Seriously - When do I water?

As professional Landscapers, we are often asked how much water someone's plants need - a fair question, to be sure, but not a simple one. More often than not, the response people get is not as precise as they expect.

landscaping gardening questions

They feel we should be able to drop a number on them. "Your Schubert Chokecherry needs 36 litres of water per day," people expect. What they get is a barrage of questions about the species of plant, where it's planted, what neighbourhood the property is in, whether it's planted in the sun or shade or both (and what time of day it's in shade), how old it is, what's planted around it, whether it's a windy or sheltered location, and what kind of condition it's in.Truth is, those factors can radically change your plants' water usage, so it comes down to watching the soil.

Trees and shrubs: 90% of a trees roots are within a foot of the surface, and almost all the living root tips (where water and nutrients are actually absorbed) are at or beyond the furthest extent of the tree's branches. Pick a spot a foot or two from the furthest branch tip and dig a small diameter hole about 8 inches deep. If the hole is dry all the way down, your tree could be getting desperate. If the soil is soggy, the roots may be drowning. Whatever the weather conditions, you should be watering enough that the soil pulled from a test hole will hold together when squeezed, but still crumble. In general, a few hours of watering every two to three weeks will keep most trees happy in all but the hottest, driest conditions. If your tree is newly planted, water more frequently for less time - twice a week for half an hour each time should be enough, but watch for droopy leaves or brown spots.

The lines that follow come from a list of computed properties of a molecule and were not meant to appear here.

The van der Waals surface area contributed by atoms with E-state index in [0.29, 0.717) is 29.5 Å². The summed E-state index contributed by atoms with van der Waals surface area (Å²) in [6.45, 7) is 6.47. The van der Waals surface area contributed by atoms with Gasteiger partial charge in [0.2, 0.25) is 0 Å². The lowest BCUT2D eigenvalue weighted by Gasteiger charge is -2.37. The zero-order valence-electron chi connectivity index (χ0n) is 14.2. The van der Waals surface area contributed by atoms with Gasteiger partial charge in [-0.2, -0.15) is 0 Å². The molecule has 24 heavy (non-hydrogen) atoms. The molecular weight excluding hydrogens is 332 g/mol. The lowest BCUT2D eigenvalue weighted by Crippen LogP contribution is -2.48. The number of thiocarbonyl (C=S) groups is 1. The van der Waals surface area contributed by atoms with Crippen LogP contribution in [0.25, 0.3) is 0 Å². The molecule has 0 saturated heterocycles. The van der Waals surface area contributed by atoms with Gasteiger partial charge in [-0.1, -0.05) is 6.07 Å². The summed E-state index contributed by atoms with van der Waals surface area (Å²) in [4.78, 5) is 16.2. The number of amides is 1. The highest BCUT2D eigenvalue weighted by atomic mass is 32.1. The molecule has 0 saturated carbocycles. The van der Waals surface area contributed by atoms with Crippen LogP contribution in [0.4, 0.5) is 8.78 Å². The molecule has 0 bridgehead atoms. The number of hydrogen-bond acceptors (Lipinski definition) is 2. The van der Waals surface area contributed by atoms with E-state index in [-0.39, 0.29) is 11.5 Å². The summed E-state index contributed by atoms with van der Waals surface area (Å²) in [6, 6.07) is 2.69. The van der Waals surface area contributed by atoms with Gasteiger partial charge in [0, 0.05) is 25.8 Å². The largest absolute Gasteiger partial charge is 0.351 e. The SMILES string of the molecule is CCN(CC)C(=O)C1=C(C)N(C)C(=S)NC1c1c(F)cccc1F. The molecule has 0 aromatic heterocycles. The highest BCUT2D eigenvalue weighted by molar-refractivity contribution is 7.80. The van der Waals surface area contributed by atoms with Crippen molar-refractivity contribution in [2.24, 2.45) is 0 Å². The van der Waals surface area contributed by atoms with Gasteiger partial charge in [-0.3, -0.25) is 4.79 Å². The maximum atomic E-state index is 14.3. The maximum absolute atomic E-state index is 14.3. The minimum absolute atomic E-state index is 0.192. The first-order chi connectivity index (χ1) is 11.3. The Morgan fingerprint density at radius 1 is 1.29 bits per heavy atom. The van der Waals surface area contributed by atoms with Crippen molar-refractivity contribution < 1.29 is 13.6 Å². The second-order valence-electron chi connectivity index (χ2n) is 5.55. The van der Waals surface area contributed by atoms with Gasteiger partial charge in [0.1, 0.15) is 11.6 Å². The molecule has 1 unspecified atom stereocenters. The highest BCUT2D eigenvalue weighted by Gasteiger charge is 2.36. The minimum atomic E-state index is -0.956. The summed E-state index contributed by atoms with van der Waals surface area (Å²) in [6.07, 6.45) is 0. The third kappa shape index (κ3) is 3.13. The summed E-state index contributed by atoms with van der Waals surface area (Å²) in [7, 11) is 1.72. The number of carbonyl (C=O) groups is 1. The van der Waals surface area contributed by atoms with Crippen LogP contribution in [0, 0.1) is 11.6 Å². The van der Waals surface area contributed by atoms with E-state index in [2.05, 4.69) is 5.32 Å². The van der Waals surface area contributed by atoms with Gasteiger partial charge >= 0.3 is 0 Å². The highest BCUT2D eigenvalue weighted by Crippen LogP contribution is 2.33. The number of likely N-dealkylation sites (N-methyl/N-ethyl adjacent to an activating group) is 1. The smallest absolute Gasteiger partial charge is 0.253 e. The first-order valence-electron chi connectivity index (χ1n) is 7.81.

Lawns: I didn't have to water my lawn until early August, just because we had so much snow all winter, and it wouldn't stop raining. The City of Calgary tells residents that your lawn doesn't need more than an inch of water a week, and they're right for most lawns. If your lawn is less than two seasons old, watering two inches a week will help the roots grow a little deeper into the soil, which makes for more drought-resistant grass. Oddly, mowing makes a big difference - keep your lawn between 2 and 3 inches long and it creates a micro-climate between the blades of grass. The extra length shades the roots and cuts out the wind, allowing the moisture to stay in your lawn instead of being wicked off by the wind.